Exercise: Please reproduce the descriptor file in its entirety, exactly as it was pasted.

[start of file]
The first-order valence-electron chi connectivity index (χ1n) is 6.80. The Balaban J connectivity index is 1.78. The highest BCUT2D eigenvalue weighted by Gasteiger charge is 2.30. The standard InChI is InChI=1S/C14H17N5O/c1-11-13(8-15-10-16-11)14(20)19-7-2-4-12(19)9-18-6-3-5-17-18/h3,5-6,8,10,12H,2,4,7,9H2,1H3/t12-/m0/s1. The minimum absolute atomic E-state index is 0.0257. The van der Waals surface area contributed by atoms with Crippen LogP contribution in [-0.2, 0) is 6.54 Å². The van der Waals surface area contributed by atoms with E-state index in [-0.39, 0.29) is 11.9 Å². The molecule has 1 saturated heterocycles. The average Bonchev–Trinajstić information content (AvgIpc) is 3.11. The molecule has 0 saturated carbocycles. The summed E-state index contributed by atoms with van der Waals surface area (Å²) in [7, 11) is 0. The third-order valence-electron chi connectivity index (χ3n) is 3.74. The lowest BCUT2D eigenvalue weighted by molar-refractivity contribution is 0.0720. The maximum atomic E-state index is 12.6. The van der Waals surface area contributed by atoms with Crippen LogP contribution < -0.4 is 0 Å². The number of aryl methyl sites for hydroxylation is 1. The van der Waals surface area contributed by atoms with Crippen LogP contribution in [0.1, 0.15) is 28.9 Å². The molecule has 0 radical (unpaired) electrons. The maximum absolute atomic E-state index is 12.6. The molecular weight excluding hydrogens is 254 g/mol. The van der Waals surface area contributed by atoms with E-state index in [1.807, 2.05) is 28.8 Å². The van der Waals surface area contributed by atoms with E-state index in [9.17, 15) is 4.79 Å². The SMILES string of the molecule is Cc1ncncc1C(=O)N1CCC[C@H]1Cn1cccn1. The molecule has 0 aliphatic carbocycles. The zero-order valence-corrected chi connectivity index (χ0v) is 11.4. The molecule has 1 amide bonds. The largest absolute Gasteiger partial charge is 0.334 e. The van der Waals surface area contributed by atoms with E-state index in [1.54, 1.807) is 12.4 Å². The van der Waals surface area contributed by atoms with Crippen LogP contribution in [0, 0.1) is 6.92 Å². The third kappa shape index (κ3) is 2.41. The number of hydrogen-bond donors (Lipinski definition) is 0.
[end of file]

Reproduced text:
The first-order valence-electron chi connectivity index (χ1n) is 6.80. The Balaban J connectivity index is 1.78. The highest BCUT2D eigenvalue weighted by Gasteiger charge is 2.30. The standard InChI is InChI=1S/C14H17N5O/c1-11-13(8-15-10-16-11)14(20)19-7-2-4-12(19)9-18-6-3-5-17-18/h3,5-6,8,10,12H,2,4,7,9H2,1H3/t12-/m0/s1. The minimum absolute atomic E-state index is 0.0257. The van der Waals surface area contributed by atoms with Crippen LogP contribution in [-0.2, 0) is 6.54 Å². The van der Waals surface area contributed by atoms with E-state index in [-0.39, 0.29) is 11.9 Å². The molecule has 1 saturated heterocycles. The average Bonchev–Trinajstić information content (AvgIpc) is 3.11. The molecule has 0 saturated carbocycles. The summed E-state index contributed by atoms with van der Waals surface area (Å²) in [7, 11) is 0. The third-order valence-electron chi connectivity index (χ3n) is 3.74. The lowest BCUT2D eigenvalue weighted by molar-refractivity contribution is 0.0720. The maximum atomic E-state index is 12.6. The van der Waals surface area contributed by atoms with Crippen LogP contribution < -0.4 is 0 Å². The number of aryl methyl sites for hydroxylation is 1. The van der Waals surface area contributed by atoms with Crippen LogP contribution in [0.1, 0.15) is 28.9 Å². The molecule has 0 radical (unpaired) electrons. The maximum absolute atomic E-state index is 12.6. The molecular weight excluding hydrogens is 254 g/mol. The van der Waals surface area contributed by atoms with E-state index in [1.807, 2.05) is 28.8 Å². The van der Waals surface area contributed by atoms with E-state index in [9.17, 15) is 4.79 Å². The SMILES string of the molecule is Cc1ncncc1C(=O)N1CCC[C@H]1Cn1cccn1. The molecule has 0 aliphatic carbocycles. The zero-order valence-corrected chi connectivity index (χ0v) is 11.4. The molecule has 1 amide bonds. The largest absolute Gasteiger partial charge is 0.334 e. The van der Waals surface area contributed by atoms with E-state index in [1.54, 1.807) is 12.4 Å². The van der Waals surface area contributed by atoms with Crippen LogP contribution in [0, 0.1) is 6.92 Å². The third kappa shape index (κ3) is 2.41. The number of hydrogen-bond donors (Lipinski definition) is 0.